Just who is going to value that digital shoe box in 30 years, 60 years?

    So I would say, shelve the scanner, get that Ultrawide now, and think
    about CS5. Enjoy the challenge of the new rather than dwelling on the
    past, regardless of how old you might be.
    Savageduck, Feb 15, 2011
  13. James

    DanP Guest

    I use Picasa for basic editing, online albums and screen saver and
    Paint.NET ( for more advanced editing (free).

    DanP, Feb 15, 2011
  14. James

    tony cooper Guest

    We are in total disagreement. I have scans of 60 year-old photos (and
    older) of family members. It's the only tangible link I have to
    relatives now-dead but still remembered. My son and daughter
    appreciate them even if they never met the subjects.

    I have slides-converted-to-jpegs of our wedding. How else can I show
    my kids that Mom was a fox and Dad once had hair?

    Scanning old pix and taking more pictures today is not a mutually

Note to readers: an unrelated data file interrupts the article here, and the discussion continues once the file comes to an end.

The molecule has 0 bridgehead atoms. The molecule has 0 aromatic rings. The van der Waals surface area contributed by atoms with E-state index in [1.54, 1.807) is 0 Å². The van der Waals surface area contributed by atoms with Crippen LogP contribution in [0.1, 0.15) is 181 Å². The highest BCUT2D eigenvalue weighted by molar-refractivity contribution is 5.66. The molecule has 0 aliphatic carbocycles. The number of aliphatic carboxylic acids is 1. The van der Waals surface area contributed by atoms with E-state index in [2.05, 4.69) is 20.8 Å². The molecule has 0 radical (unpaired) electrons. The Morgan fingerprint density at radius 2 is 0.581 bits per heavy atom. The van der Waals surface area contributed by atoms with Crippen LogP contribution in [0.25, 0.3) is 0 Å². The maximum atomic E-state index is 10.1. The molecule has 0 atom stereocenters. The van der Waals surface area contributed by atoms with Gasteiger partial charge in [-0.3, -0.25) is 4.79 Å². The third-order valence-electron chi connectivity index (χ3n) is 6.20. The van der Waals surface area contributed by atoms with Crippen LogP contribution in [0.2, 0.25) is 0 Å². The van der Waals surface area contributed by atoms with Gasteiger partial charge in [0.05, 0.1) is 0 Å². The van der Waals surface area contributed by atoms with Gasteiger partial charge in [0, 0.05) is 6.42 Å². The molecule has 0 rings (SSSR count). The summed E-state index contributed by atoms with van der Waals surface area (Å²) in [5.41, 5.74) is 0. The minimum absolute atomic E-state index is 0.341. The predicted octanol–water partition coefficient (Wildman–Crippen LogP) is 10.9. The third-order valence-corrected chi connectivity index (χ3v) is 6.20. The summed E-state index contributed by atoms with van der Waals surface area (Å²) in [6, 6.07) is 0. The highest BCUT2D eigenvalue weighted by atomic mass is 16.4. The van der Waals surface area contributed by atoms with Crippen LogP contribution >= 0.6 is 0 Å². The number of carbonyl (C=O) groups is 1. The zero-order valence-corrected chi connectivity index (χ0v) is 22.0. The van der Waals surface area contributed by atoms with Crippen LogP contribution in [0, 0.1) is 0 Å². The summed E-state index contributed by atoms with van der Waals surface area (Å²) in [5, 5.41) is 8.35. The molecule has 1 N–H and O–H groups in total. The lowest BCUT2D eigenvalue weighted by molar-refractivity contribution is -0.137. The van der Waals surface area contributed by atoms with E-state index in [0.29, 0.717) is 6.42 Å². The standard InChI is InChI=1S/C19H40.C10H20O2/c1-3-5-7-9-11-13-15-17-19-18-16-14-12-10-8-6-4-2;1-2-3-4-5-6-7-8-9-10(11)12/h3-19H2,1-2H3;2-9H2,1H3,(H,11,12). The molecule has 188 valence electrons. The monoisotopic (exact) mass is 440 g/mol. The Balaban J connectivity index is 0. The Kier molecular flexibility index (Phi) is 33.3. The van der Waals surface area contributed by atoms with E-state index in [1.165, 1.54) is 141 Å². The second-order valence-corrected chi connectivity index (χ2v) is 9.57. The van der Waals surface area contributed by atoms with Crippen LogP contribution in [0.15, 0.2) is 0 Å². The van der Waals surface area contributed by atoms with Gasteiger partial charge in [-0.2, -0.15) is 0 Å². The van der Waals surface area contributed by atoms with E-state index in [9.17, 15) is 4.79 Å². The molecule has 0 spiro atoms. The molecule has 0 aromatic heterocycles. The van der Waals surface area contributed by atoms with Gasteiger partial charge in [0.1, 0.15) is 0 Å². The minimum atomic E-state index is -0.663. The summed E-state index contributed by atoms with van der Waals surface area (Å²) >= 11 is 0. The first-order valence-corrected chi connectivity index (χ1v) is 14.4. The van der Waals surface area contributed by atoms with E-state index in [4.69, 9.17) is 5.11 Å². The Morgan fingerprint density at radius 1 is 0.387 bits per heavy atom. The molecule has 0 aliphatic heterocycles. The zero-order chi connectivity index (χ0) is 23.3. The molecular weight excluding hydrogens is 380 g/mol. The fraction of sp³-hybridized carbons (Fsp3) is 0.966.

exclusive objective.
    tony cooper, Feb 15, 2011
  15. James

    Peter N Guest

    I sympathize with your physical problems. I too am now learning that my
    mental aspirations exceed my physical abilities. Emotionally I refuse to
    accept my age limitations. I get sharp reminders when I try to climb
    rocks, snorkel etc.
    Glad Corel is working well for you. I like their products a lot.
    Peter N, Feb 15, 2011
  16. James

    Peter N Guest

    Hello Alex. Welcome to the bunker.
    Peter N, Feb 15, 2011
  17. James

    Peter N Guest

    On 2/15/2011 11:48 AM, Savageduck wrote:
    I have little illusion about the ultimate fate of my images after my
    demise. Possibly I could become Egyptian and have them placed in my
    pyramid. Then 2,000 years from now they may have acquired some value.

    Just look at the cost of replacing my $2 Old Spice shaving mug, when it
    Peter N, Feb 15, 2011
  18. James

    Savageduck Guest

    I certainly agree to a degree. I have scanned and value certain family
    photographs to create a digital archive. Many of those were old, in
    some cases over a 100 years old and one of a kind.
    Perhaps something such as this;
    < >